Most of the content gets shared on Facebook – 2011 saw this figure increase from 44% to 52% of all content shared online.
Facebook reported 1 billion items shared a week in July 2011. That number had doubled by September, and then came a big jump to 3.5 billion in December, and another to 5 billion a month later. Later in 2011 Facebook reported that the number had grown to 7.5 billion a week. That’s a lot of sharing.
What does sharing have to do with earned media mentions? A large part of what gets shared online is news content. Bloggers publishing and sharing your news is a part of your earned media mentions today.
What makes people share content? Emotion.
The press release that starts out “ABC company today announced that…” won’t get shared, unless what is announced is truly new and exciting and evokes some kind of emotion.
Now that the online media world is so visual, it’s imperative to tell your story visually and use the images and video to evoke that emotion. Journalists and bloggers know that content that will evoke emotion in their readers will get shared – and that grows their audience and their following online.
Facebook’s study on the most shared news items in 2011 shows that the content shared ranges from “cute to thought provoking.” Number one on the list was images of the aftermath of the tsunami in Japan. And of course those were loaded with the full gamut of emotions. Next was an article in CNN titled “What teachers really want to tell parents,” an emotional appeal from a teacher to parents.
How can this help you increase your earned media? Aren’t press releases supposed to be fact driven? Yes, they are. But that doesn’t mean your facts can’t evoke emotion. The stories about the tsunami were filled with facts – facts that shocked us and made us cry.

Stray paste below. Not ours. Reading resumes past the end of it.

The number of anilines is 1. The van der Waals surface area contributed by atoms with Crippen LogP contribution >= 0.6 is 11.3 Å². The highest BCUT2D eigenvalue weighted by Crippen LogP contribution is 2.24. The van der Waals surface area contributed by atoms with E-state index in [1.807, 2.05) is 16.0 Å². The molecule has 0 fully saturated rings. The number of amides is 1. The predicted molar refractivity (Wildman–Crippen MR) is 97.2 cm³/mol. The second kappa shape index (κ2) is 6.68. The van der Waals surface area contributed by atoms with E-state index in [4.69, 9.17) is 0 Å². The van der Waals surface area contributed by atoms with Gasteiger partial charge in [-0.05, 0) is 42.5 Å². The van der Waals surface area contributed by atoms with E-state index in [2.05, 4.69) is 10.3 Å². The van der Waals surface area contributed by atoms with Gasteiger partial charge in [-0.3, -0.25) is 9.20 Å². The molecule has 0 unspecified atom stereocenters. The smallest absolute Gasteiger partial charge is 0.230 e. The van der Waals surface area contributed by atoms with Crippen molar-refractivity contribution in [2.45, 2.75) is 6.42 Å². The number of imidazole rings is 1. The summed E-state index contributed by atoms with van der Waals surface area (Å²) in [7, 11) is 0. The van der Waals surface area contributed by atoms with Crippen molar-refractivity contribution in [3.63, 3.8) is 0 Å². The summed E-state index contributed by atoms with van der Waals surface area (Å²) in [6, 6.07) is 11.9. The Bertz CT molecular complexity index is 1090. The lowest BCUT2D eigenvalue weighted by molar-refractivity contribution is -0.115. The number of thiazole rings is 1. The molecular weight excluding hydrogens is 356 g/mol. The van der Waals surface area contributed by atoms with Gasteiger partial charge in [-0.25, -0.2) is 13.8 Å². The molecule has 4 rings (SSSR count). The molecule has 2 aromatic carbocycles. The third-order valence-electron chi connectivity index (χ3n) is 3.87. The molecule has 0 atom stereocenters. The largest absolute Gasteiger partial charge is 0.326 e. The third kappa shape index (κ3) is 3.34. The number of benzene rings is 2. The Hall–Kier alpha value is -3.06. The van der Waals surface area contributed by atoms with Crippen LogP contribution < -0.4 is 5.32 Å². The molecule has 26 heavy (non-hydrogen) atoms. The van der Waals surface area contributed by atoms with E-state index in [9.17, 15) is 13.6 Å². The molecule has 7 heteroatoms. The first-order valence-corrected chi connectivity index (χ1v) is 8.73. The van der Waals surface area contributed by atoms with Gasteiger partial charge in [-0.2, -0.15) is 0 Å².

Can this apply to a business-to-business story? Look for the angle that evokes emotion for the audience you want to reach. Nothing could be less interesting than concrete cutting, right? No possibility of emotion there. Yet a company that does work in the San Francisco Bay area managed to pull this off.
They did the reinforcing of the columns in the historic quad at Stanford University during the seismic retrofitting. The work required a new drill to be developed that could core the columns of sandstone without damaging them. Each column had to have the decorative stones removed and numbered, the column core drilled out and reinforced and then the stones replaced in exact order. When you walk into the quad today you would never know that this work has been done.
The story got a lot of attention in the Bay area. Stanford is an icon. The work was vital to the continued existence of this historic quad. Yet no one knew it had been done, or how it had been done, or the innovation that went into making it possible. When people read that story they went “WOW! That’s amazing.” And they shared it with others.
There’s an interesting story in every business. It might not be your story, it might be your customer’s story. You just have to find it. And tell it so that it evokes emotion in the audience.
Read the other tips in the series
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